7 - Explaining your 'Stache

It's more fun than you'd think to come up with excuses for why you're growing a moustache. The obvious favourite this month was the whole Wendel Clark tribute angle, but looking a girl you've just met deadpan in the eye and telling her that you're growing a moustache because you're of the opinion that women secretly find it sexually arousing is the highest of high comedy. I mean, just look at this guy: he's practically dripping with sex appeal.

6 - Rolling Out the All-Pedophile Rotation on the Hardwood

The City All-Stars had 3 players rocking the 'stache, and let me just say that when we hit the floor as a unit, there was simply no stopping us. The opposition was intimidated. They were terrified... They were laughing their asses off. It was like Rambis, Frazier, and Jackson out there... Except, you know... without the game.

5 - The Unexpected Mo-Bro

I was back at work with my 'stache for a total of two weeks, and on a number of occassions, had relatively important meetings scheduled with quasi-prominent public officials whom I hadn't previously met face to face. For each of these meetings, I'd be going in completely self-conscious, knowing full well that I looked like a complete idiot. As a result, the first thing I always planned on saying was something to the effect of: "I have to apologize for the moustache. You know, it's this charity thing and we're all doing it for a good cause..."

So you can imagine my delight upon walking into some of these meetings only to have my counterpart be sporting one of those graying moustaches that he'd clearly been rocking for the past 20 years.

My long lost Mo-Bro! I'll be damned if a few of them didn't give me the nod.

4 - Taking the Self-Portrait Photograph in a Socially Unacceptable Locale

I'm thinking specifically of this shot. It probably would have been a better photograph if I'd been able to convince someone to snap it for me, but I just couldn't bring myself to do it. I guess there are some things a man just needs to do on his own.

I'm still trying to decide whether or not it's funny...

3 - Offering Free Moustache Rides to Everyone You Meet

When your Movember team name is "The Free Moustache Rides", it's practically expected of you to offer everyone a free moustache ride. Anything less would be a disservice to yourself, the team, and to the Prostate Cancer Research Foundation of Canada. So as team captain, I took it upon myself to extend the offer to everyone.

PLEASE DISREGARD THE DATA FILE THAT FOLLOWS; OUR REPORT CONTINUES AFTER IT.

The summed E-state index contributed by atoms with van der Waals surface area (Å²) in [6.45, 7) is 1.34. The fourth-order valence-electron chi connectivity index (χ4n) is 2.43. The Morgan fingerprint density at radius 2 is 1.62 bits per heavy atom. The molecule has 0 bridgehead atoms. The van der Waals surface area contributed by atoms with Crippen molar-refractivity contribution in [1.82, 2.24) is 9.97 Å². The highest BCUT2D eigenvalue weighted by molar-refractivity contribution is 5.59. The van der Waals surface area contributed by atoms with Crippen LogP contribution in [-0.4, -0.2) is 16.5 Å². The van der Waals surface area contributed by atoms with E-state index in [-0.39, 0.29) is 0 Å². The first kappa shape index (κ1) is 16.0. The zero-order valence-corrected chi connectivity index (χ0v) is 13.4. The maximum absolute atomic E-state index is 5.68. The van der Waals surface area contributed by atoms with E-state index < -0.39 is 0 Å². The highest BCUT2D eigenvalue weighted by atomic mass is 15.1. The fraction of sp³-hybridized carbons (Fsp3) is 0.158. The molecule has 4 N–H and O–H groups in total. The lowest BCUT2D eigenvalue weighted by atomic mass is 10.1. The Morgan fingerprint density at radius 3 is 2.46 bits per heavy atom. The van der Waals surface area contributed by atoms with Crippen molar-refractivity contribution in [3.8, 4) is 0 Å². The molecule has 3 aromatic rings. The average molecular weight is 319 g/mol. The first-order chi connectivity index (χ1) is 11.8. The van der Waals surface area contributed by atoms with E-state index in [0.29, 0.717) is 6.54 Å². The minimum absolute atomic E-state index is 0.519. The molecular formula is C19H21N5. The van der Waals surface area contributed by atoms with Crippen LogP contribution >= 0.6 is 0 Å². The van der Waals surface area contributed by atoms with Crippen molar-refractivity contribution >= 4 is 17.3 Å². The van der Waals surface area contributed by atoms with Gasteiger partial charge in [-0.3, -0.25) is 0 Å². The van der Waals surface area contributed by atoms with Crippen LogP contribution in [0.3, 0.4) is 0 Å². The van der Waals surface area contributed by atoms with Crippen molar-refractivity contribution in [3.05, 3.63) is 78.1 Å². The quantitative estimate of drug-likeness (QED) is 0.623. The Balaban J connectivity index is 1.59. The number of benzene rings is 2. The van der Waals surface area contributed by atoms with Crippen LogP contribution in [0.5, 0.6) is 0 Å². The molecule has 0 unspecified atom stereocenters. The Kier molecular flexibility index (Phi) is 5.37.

Free Moustache Rides Offered: 457

Free Moustache Rides Accepted: 0

It should be noted that the closest I came was on Saturday night, with my buddy Skeeter. As you can tell by the photo, he was 50/50.

2 - Being Mistaken for a Celebrity

So, I'd just that morning trimmed my handlebars for the more conventional looking moustache. I had an important meeting that day, and wanted to look as professional as possible. So I was a little down on myself, feeling like I'd somehow sold myself out by losing the bars. I felt like I'd lost some of my moustache mojo.

After my meeting was over, I got into my car and pulled up to the parking attendant to pay my tab. The man working the gate was clearly not from Canada, and English probably wasn't even his third language.

He took one look at me and said: "Hey! Chuck Norris!"

It was obviously the finest compliment I'd ever received.

1 - Raising Money For Prostate Cancer Research

At the end of the day, after all of the laughs and camraderie of looking like a bunch of idiots together, Movember really is a great fundraiser. The Free Moustache Rides were able to raise over $1,300 for prostate cancer research, and you wouldn't know it by looking at his lackluster-duster in this photo, but Mike Foley (second from the right) helped Captain the MO CIBC World Markets Team, which raised more than $125,000 - more money than any other team in Canada.

So a huge thanks goes out to everyone who supported the cause, particularly those dotcomrades whom I've never met but donated based on the blog entries alone. You guys are awesome.

Looking forward to rocking it again next Movember.